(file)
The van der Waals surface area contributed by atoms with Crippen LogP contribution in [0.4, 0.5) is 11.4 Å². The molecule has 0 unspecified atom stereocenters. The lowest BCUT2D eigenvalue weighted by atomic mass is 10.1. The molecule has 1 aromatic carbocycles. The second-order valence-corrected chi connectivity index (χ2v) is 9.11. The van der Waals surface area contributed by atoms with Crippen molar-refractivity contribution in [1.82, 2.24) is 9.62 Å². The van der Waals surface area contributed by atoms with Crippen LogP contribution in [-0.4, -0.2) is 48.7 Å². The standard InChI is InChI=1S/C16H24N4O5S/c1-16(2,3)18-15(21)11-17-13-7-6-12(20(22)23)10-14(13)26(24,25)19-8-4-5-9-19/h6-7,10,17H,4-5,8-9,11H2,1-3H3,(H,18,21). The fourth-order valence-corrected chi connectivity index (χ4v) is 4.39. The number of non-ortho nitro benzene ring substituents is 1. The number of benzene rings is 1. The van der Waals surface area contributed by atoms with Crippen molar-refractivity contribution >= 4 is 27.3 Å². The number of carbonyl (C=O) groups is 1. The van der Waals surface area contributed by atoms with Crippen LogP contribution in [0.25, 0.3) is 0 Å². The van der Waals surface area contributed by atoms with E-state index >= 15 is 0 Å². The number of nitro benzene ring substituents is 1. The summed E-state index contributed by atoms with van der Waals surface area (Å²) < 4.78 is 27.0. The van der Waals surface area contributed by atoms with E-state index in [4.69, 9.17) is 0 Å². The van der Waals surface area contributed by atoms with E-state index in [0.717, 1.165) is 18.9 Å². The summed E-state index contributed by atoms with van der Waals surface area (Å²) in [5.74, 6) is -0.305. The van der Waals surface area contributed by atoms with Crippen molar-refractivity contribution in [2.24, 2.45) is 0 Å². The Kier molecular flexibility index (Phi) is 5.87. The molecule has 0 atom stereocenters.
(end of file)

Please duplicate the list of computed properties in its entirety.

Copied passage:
The van der Waals surface area contributed by atoms with Crippen LogP contribution in [0.4, 0.5) is 11.4 Å². The molecule has 0 unspecified atom stereocenters. The lowest BCUT2D eigenvalue weighted by atomic mass is 10.1. The molecule has 1 aromatic carbocycles. The second-order valence-corrected chi connectivity index (χ2v) is 9.11. The van der Waals surface area contributed by atoms with Crippen molar-refractivity contribution in [1.82, 2.24) is 9.62 Å². The van der Waals surface area contributed by atoms with Crippen LogP contribution in [-0.4, -0.2) is 48.7 Å². The standard InChI is InChI=1S/C16H24N4O5S/c1-16(2,3)18-15(21)11-17-13-7-6-12(20(22)23)10-14(13)26(24,25)19-8-4-5-9-19/h6-7,10,17H,4-5,8-9,11H2,1-3H3,(H,18,21). The fourth-order valence-corrected chi connectivity index (χ4v) is 4.39. The number of non-ortho nitro benzene ring substituents is 1. The number of benzene rings is 1. The van der Waals surface area contributed by atoms with Crippen molar-refractivity contribution >= 4 is 27.3 Å². The number of carbonyl (C=O) groups is 1. The van der Waals surface area contributed by atoms with Crippen LogP contribution in [0.25, 0.3) is 0 Å². The van der Waals surface area contributed by atoms with E-state index >= 15 is 0 Å². The number of nitro benzene ring substituents is 1. The summed E-state index contributed by atoms with van der Waals surface area (Å²) < 4.78 is 27.0. The van der Waals surface area contributed by atoms with E-state index in [4.69, 9.17) is 0 Å². The van der Waals surface area contributed by atoms with E-state index in [0.717, 1.165) is 18.9 Å². The summed E-state index contributed by atoms with van der Waals surface area (Å²) in [5.74, 6) is -0.305. The van der Waals surface area contributed by atoms with Crippen molar-refractivity contribution in [2.24, 2.45) is 0 Å². The Kier molecular flexibility index (Phi) is 5.87. The molecule has 0 atom stereocenters.